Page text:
Marj al-Hamam, suburban Amman, Jordan
I find all my conversations turning to education in Jordan recently. Perhaps it’s partly Nas’s recent posts on education and the long comments I left on this one. As Jordan slips further into recession, and slips on the Freedom House scale from “partly free” to “not free,” reforms of all sorts seem more important and elusive than ever. It may just be because I’m a teacher, but I feel very strongly that none of these reforms are possible without a foundation of education reform.
King Abdullah II’s Jordan First and National Agenda programs both included comprehensive education reforms, and the Amman Message also calls for more critical thinking in religious and civic curricula. There have been significant (though hardly sufficient) improvements made to the national curriculum and teacher training, both in universities and in-service training (for those teachers who can actually attend). But none of that means anything if teachers aren’t appropriately compensated.
The average public school teacher makes less than $350 a month, and is technically forbidden by the Ministry of Education from holding another job. In practice, of course, most male teachers are also doing private tutoring or teaching at after-school centers, as salaries are well below the cost of living for most people.
The student who comes most regularly to Bell’s free Conversation Club on Thursdays is a physics teacher, Firas. Today he explained to me that he has 3 jobs and works an average of 18-20 hours per day, sleeping an average of 3 hours a night. In addition, he’s taking English classes in hopes of being able to get a higher-paying job, perhaps $500 a month, teaching at a private school. He’s also taking an International Computer Driving License course, a U.N. certification he will have to obtain to keep his teaching job with the Ministry.
Teachers in the U.S. or Europe would have gone on strike 5 years ago, when wages had already been stagnant for 8 years, and the cost of living suddenly doubled as a result of the Iraq War. As far as I can tell, though, there’s no teachers’ union in Jordan. Teachers have been voicing their discontent, but the government’s response has been less than encouraging.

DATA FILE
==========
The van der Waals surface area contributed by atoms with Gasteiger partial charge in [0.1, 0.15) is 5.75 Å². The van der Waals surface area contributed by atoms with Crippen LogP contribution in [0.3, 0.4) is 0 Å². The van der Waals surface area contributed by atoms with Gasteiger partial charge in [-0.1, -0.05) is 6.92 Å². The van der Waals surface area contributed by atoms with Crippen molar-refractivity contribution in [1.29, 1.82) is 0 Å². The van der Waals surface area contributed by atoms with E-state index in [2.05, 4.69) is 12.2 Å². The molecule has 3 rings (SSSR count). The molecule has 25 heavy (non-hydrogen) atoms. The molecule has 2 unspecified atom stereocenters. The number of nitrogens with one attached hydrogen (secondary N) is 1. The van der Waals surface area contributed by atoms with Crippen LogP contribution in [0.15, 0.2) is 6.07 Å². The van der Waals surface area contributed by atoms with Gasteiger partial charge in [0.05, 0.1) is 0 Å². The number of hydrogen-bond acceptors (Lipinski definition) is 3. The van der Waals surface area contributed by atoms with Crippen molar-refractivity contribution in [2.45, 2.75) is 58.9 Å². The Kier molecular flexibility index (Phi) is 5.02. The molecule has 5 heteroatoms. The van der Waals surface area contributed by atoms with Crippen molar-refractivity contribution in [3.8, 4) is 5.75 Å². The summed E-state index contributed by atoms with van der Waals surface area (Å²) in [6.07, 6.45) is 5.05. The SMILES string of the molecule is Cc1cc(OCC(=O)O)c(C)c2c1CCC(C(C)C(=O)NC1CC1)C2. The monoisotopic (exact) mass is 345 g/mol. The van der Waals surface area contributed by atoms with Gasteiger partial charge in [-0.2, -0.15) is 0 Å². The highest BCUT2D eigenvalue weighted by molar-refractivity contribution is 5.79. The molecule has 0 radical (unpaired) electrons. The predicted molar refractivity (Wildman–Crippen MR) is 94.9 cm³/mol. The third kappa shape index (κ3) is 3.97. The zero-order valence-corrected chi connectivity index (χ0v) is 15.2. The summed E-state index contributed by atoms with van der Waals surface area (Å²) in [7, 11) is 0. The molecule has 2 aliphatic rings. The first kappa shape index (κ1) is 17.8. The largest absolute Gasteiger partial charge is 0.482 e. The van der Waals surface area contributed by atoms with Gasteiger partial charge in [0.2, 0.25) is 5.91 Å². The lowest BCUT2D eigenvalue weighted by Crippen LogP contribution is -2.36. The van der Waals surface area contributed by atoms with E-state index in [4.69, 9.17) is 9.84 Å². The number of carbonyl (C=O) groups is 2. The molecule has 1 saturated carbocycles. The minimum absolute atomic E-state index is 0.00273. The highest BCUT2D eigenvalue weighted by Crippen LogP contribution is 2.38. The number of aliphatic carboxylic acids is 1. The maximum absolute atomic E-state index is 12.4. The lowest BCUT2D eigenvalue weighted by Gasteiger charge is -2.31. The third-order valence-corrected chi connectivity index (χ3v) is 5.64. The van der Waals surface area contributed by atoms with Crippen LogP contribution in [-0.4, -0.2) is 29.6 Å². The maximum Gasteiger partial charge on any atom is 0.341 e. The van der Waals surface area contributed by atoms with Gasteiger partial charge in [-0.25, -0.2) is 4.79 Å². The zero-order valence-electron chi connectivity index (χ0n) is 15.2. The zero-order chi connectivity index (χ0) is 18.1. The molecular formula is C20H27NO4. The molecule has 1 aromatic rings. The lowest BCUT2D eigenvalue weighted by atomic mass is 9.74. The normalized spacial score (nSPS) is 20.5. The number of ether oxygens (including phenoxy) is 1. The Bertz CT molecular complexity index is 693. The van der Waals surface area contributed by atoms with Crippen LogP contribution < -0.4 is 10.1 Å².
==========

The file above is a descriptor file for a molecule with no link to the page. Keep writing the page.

A prime example is this week’s announcement by the Minister of Education. In response to teachers’ complaints about wages, he made a statement on public television. Perhaps, he opined, if teachers shaved in the morning and ironed their clothes, it might be worth giving them a raise. He said this on public television.
As a result of this and other abuses, teachers feel undervalued and unsupported. They work 7:40-2:00, and whatever can’t be finished in that time doesn’t get done. They never take grading or lesson planning home. In fact, where lesson planning goes, after their first year of teaching, they just copy last year’s lesson plans into this year’s notebook. Any education reform, no matter how well-intentioned or theoretically sound, is doomed to failure in the face of completely understandable teacher apathy.
Firas was telling me of his and his friends’ attempts to marry. When his friends have gone to meet the fathers of the girls they’re hoping to marry, of course they are asked about their jobs. They are all teachers. Fathers say, “I’ve even had taxi drivers want to marry my daughter and turned them away!” Even as cheap as taxi fare is here, and as high as the overhead is in that industry, taxi drivers can still make 2 or 3 times as much as a teacher.
It’s a real shame, given the history of the Arab world. Students would come from the very ends of the known earth – China, Morocco, Tanzania, Zanzibar – to study with the great Arab masters in Kufa, Basra and Andalusia. Abbassid Baghdad was a Mecca of great learning. Teachers and scholars garnered the highest respect in that world. How different the world would have been if they hadn’t been able to preserve all the masterpieces of the Classical world? That kind of respect inspired greatness. JD150 a month inspires apathy. Can you blame them?